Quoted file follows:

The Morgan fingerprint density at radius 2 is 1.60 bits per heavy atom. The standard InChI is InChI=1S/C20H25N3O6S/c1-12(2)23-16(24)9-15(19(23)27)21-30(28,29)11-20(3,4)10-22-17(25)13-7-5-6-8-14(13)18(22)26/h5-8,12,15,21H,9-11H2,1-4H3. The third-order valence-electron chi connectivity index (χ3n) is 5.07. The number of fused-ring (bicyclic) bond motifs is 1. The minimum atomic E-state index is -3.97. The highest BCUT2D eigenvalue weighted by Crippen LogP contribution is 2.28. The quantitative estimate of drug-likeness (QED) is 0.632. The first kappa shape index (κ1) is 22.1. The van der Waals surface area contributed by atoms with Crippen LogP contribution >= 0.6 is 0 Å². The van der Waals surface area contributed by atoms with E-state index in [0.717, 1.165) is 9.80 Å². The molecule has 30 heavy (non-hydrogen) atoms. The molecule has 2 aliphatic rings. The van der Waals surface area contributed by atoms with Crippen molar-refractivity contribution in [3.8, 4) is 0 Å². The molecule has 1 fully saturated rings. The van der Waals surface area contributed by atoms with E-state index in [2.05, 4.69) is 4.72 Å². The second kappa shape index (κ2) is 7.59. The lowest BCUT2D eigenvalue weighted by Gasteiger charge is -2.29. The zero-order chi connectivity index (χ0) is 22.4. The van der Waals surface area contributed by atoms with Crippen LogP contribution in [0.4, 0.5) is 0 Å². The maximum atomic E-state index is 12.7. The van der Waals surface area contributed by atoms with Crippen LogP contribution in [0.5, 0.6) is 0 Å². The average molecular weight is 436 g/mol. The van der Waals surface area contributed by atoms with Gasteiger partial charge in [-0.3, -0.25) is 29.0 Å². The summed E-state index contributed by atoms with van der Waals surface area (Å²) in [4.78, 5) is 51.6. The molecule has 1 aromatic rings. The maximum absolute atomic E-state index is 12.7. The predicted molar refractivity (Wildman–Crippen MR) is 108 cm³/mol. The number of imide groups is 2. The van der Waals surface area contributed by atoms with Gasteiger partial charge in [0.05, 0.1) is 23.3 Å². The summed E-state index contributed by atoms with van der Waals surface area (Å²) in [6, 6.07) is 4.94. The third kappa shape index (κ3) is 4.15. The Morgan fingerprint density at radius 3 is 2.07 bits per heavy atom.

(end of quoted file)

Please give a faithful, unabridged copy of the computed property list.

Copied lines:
The Morgan fingerprint density at radius 2 is 1.60 bits per heavy atom. The standard InChI is InChI=1S/C20H25N3O6S/c1-12(2)23-16(24)9-15(19(23)27)21-30(28,29)11-20(3,4)10-22-17(25)13-7-5-6-8-14(13)18(22)26/h5-8,12,15,21H,9-11H2,1-4H3. The third-order valence-electron chi connectivity index (χ3n) is 5.07. The number of fused-ring (bicyclic) bond motifs is 1. The minimum atomic E-state index is -3.97. The highest BCUT2D eigenvalue weighted by Crippen LogP contribution is 2.28. The quantitative estimate of drug-likeness (QED) is 0.632. The first kappa shape index (κ1) is 22.1. The van der Waals surface area contributed by atoms with Crippen LogP contribution >= 0.6 is 0 Å². The van der Waals surface area contributed by atoms with E-state index in [0.717, 1.165) is 9.80 Å². The molecule has 30 heavy (non-hydrogen) atoms. The molecule has 2 aliphatic rings. The van der Waals surface area contributed by atoms with Crippen molar-refractivity contribution in [3.8, 4) is 0 Å². The molecule has 1 fully saturated rings. The van der Waals surface area contributed by atoms with E-state index in [2.05, 4.69) is 4.72 Å². The second kappa shape index (κ2) is 7.59. The lowest BCUT2D eigenvalue weighted by Gasteiger charge is -2.29. The zero-order chi connectivity index (χ0) is 22.4. The van der Waals surface area contributed by atoms with Crippen LogP contribution in [0.4, 0.5) is 0 Å². The maximum atomic E-state index is 12.7. The van der Waals surface area contributed by atoms with Crippen LogP contribution in [0.5, 0.6) is 0 Å². The average molecular weight is 436 g/mol. The van der Waals surface area contributed by atoms with Gasteiger partial charge in [-0.3, -0.25) is 29.0 Å². The summed E-state index contributed by atoms with van der Waals surface area (Å²) in [4.78, 5) is 51.6. The molecule has 1 aromatic rings. The maximum absolute atomic E-state index is 12.7. The predicted molar refractivity (Wildman–Crippen MR) is 108 cm³/mol. The number of imide groups is 2. The van der Waals surface area contributed by atoms with Gasteiger partial charge in [0.05, 0.1) is 23.3 Å². The summed E-state index contributed by atoms with van der Waals surface area (Å²) in [6, 6.07) is 4.94. The third kappa shape index (κ3) is 4.15. The Morgan fingerprint density at radius 3 is 2.07 bits per heavy atom.